As with it’s predecessor I found the listening entrance was blocked by waves of paranoia. Jibes of high octane muzak floundered in my ears. But the album comes alight when you realise that on tunes like “We’re Waiting” or “Gimme The Goods” Boz is really stretching into what for him is new territory. The vocals and the back-ups are in a unique class. What influences there are are submerged by the scope of those vocal chords; hints of Ella Fitzgerald. The Beach Boys, even Don Fagen (the closest companion disc this year is “Aja”) are absorbed by this idiosyncratic sort of shoe shuffle.

When the tension wire snaps he is still big boss man at his game, making the rules and turning the tables – even in Los Angeles, that city which raises hackles and snorts of derision from everywhere else, the Plastic City of Night.

Some artists, though, are comfortable there, y’know. Steely Dan can handle it with aplomb. So can Spirit. And if it was good enough for Jim Morrison...

Interestingly enough, the bands or personae who transcend the sick excess of the industry biz in L.A. come from outside – New York in the case of Becker and Fagen, Florida for Morrison and Scaggs is out of Texas, so he’s not easily impressed.

If he feels secure in the environment it shows in the music:

“I know my vocabulary there, the musicians are more progressive and I get more freedom. We cast out spontaneous ideas in the studio, never more than three takes. This is one more in a series of experiments for me. I have faith in the integrity of the musicians but I might move on at any time.”

Scaggs’ upfront roots, his early love for R&B and a feel for pop sophistication, have been well studied before, as has his tendency to chop and change the routine, hire new men. The major aide de camp this time was keyboards veteran Michael Omartian, who’s assisted everyone from Bobby Bland to, let’s labour the point, recently, Steely Dan. His trick is to arrange the rhythm basis and direct chords into patterns.

Omartian collaborates on strings and horns and Boz handles the vocal department and initial melodies. The results are a deal jazzier than last time round with David Paich, while the rhythm section positively fries. Jeff Porcaro on drums starts to move into the Michael Shrieve bracket, young, fast and scientific.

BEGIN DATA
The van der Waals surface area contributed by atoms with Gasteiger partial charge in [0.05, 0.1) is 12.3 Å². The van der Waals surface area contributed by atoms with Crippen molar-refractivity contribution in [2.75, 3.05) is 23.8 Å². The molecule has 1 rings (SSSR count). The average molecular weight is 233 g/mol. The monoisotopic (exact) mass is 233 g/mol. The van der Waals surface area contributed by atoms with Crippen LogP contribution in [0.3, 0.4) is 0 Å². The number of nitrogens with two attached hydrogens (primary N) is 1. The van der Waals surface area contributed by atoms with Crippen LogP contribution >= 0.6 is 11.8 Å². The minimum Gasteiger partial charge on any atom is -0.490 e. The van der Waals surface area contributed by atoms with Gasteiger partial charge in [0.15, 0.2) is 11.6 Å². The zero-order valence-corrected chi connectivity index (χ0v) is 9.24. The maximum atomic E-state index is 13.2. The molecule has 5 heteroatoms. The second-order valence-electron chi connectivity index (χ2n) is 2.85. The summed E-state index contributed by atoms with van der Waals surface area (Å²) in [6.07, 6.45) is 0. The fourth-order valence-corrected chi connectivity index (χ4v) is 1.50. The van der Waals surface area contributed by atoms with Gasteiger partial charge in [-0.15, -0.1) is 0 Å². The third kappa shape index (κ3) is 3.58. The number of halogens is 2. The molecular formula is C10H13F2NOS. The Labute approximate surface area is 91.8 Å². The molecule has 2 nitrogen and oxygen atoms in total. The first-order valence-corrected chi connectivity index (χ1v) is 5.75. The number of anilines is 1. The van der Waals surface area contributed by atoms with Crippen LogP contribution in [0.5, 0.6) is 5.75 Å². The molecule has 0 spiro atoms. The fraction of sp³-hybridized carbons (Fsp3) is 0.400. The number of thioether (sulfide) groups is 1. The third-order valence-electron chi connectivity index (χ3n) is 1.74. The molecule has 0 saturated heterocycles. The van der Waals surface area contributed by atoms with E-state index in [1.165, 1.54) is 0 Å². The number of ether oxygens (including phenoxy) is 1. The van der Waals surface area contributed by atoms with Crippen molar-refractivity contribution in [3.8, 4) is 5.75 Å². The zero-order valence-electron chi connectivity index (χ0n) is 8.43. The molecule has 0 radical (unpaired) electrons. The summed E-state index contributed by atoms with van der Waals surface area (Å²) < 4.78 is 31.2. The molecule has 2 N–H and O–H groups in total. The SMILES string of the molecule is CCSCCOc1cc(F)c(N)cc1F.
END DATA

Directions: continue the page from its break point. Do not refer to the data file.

What “Down Two Then Left” makes clear is that on record at least Boz Scaggs and rock and roll are no longer sleeping partners;

“There are only so many variations on rock ‘n ‘roll, it boils down to pure energy. I love it myself but I can’t, as a creative individual, sustain that context. Jagger’s taken it into stylism as only he can do but I don’t hear a lot of good rock’ n ‘ roll these days. “

His listening habits are revealing; Joni Mitchell, Weather Report, Joe Zawinul and Art Tatum.

“No technical rock like Yes; that’s stopped. You get Weather Report working at a very high level meeting with good rock; ideas and forms are beginning to merge, there’s been a re-definition.”

Scaggs’ place in all this has been pretty much left of centre, the problem is to maintain a degree of popularity, not to fade away, and retain the integrity which old-time Scaggs fans hold as his hardest won asset. The danger is that you become a hit machine and have to give the larger audience what they want. Scaggs is already risking that one on account of using one group in the studio and a totally different, much younger outfit on the trail;

“The trick is to educate your audience, satisfy them with the hits but intersperse with new material. On this tour a lot of them certainly aren’t familiar with the recent songs and we can still take them a step further. The back-ups are becoming integral; that soul thing is how I started.”

Boz Scaggs is always conscious of constructive criticism, aware also that many of his followers wish to see him play guitar again, often the biggest buzz of his live shows. Now he’s writing more on guitar – “I’ve exhausted my four piano chords” – and his attitude towards maintaining a peak popularity would surprise those who accuse him of bland out:

“I’m geared up to cope with success now but there’s a constant ego-wrestling you have to deal with. Do I need it? Is it important? Do I want an obvious format or shall I move on? I could have repeated “Silk Degrees” but I can’t consider that. The title “Down Two Then Left” is a juggling around with image. I really am trying to depart from the norm.”